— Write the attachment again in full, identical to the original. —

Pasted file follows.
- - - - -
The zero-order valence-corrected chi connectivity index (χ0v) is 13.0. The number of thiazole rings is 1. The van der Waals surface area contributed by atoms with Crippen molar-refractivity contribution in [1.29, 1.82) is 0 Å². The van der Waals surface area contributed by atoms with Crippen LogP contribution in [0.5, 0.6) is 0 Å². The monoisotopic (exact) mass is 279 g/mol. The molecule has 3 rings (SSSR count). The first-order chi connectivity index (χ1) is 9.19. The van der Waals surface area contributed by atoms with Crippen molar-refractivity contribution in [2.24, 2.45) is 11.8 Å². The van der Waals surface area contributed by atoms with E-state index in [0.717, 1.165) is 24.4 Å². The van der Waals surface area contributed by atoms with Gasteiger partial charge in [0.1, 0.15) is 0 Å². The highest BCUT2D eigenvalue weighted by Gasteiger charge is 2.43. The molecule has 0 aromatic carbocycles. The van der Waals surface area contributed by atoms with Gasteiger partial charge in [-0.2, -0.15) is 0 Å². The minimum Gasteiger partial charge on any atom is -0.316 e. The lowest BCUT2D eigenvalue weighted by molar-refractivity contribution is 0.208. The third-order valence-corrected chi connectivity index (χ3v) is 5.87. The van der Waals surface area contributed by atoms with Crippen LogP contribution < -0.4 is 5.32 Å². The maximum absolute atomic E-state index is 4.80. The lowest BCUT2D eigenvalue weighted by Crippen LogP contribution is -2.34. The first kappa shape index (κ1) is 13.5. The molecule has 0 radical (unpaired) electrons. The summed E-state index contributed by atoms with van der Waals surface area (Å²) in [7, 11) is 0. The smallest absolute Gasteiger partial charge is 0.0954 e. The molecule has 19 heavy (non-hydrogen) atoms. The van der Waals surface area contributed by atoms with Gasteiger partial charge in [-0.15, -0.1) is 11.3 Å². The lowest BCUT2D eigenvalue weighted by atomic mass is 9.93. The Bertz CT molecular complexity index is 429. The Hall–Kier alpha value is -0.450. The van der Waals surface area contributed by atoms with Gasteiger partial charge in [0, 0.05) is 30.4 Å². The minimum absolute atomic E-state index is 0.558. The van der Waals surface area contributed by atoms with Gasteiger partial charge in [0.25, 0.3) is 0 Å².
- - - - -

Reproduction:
The zero-order valence-corrected chi connectivity index (χ0v) is 13.0. The number of thiazole rings is 1. The van der Waals surface area contributed by atoms with Crippen molar-refractivity contribution in [1.29, 1.82) is 0 Å². The van der Waals surface area contributed by atoms with Crippen LogP contribution in [0.5, 0.6) is 0 Å². The monoisotopic (exact) mass is 279 g/mol. The molecule has 3 rings (SSSR count). The first-order chi connectivity index (χ1) is 9.19. The van der Waals surface area contributed by atoms with Crippen molar-refractivity contribution in [2.24, 2.45) is 11.8 Å². The van der Waals surface area contributed by atoms with E-state index in [0.717, 1.165) is 24.4 Å². The van der Waals surface area contributed by atoms with Gasteiger partial charge in [0.1, 0.15) is 0 Å². The highest BCUT2D eigenvalue weighted by Gasteiger charge is 2.43. The molecule has 0 aromatic carbocycles. The van der Waals surface area contributed by atoms with Gasteiger partial charge in [-0.2, -0.15) is 0 Å². The minimum Gasteiger partial charge on any atom is -0.316 e. The lowest BCUT2D eigenvalue weighted by molar-refractivity contribution is 0.208. The third-order valence-corrected chi connectivity index (χ3v) is 5.87. The van der Waals surface area contributed by atoms with Crippen LogP contribution < -0.4 is 5.32 Å². The maximum absolute atomic E-state index is 4.80. The lowest BCUT2D eigenvalue weighted by Crippen LogP contribution is -2.34. The first kappa shape index (κ1) is 13.5. The molecule has 0 radical (unpaired) electrons. The summed E-state index contributed by atoms with van der Waals surface area (Å²) in [7, 11) is 0. The smallest absolute Gasteiger partial charge is 0.0954 e. The molecule has 19 heavy (non-hydrogen) atoms. The van der Waals surface area contributed by atoms with Gasteiger partial charge in [-0.15, -0.1) is 11.3 Å². The lowest BCUT2D eigenvalue weighted by atomic mass is 9.93. The Bertz CT molecular complexity index is 429. The Hall–Kier alpha value is -0.450. The van der Waals surface area contributed by atoms with Gasteiger partial charge in [0, 0.05) is 30.4 Å². The minimum absolute atomic E-state index is 0.558. The van der Waals surface area contributed by atoms with Gasteiger partial charge in [0.25, 0.3) is 0 Å².